In 2017, Ran et al. indicated that a significant difference in functional ability exists among different age groups, the ADL ability in the 75 years age-group among Chinese Yi ethnic elderly did not abide by the age rule, which better than the 70 years age-group [8]. A Japanese study also suggested that the elderly in 80 years old group were significant differences in many items of ADL [9]. Besides, ADL and IADL measure different aspects of functional ability, while few studies on functional disability in China have focused on both ADL and IADL in older inpatients. Therefore, a comprehensive understanding of the level of ADL and IADL in different age groups among the older inpatients will contribute towards future health service planning.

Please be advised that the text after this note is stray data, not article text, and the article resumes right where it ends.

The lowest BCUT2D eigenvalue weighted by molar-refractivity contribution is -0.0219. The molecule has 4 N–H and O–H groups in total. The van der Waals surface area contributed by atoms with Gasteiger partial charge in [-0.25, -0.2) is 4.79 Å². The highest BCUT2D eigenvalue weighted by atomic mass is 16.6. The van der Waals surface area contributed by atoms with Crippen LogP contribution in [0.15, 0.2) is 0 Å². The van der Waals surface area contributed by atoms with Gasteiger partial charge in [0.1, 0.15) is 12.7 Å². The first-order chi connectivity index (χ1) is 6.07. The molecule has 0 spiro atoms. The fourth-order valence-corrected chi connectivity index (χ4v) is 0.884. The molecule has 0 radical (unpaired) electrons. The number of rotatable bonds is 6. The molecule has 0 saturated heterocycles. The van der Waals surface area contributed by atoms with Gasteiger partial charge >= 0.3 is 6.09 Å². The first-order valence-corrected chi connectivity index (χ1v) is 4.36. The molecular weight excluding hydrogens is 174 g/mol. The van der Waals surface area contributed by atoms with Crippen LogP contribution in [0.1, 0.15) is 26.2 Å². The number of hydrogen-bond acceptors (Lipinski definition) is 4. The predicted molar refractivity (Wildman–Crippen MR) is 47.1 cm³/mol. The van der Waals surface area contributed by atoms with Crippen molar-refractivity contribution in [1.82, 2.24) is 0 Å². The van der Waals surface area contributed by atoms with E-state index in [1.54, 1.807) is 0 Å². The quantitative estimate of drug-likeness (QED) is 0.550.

Results from previous studies have varied with respect to the association between functional disability and potential associated factors, such as alcohol consumption, smoking, and body mass index (BMI) [10, 11]. However, factors affecting ADL and IADL among the elderly in different countries may differ. Also, previous estimates of functional disability in Chinese older inpatients used data from a smaller sample size [8]. To address this issue, we designed and conducted a study to explore the possible correlation between functional disability and age, and to examine the potential associated risk factors of functional disability in Chinese older inpatients based on a large-scale, cross-sectional national survey.

Methods

Study design and participants

Participants were derived from a large-scale cohort study, and the sample comes from a representative sample of the Chinese elderly inpatients in tertiary hospitals, which is an ongoing survey of physiological and psychological conditions in elder patients across the country (Chinese Clinical Trial Registry Number: ChiCTR1800017682) [12]. The baseline data collected from October 2018 to February 2019 represents the baseline survey data used in this study.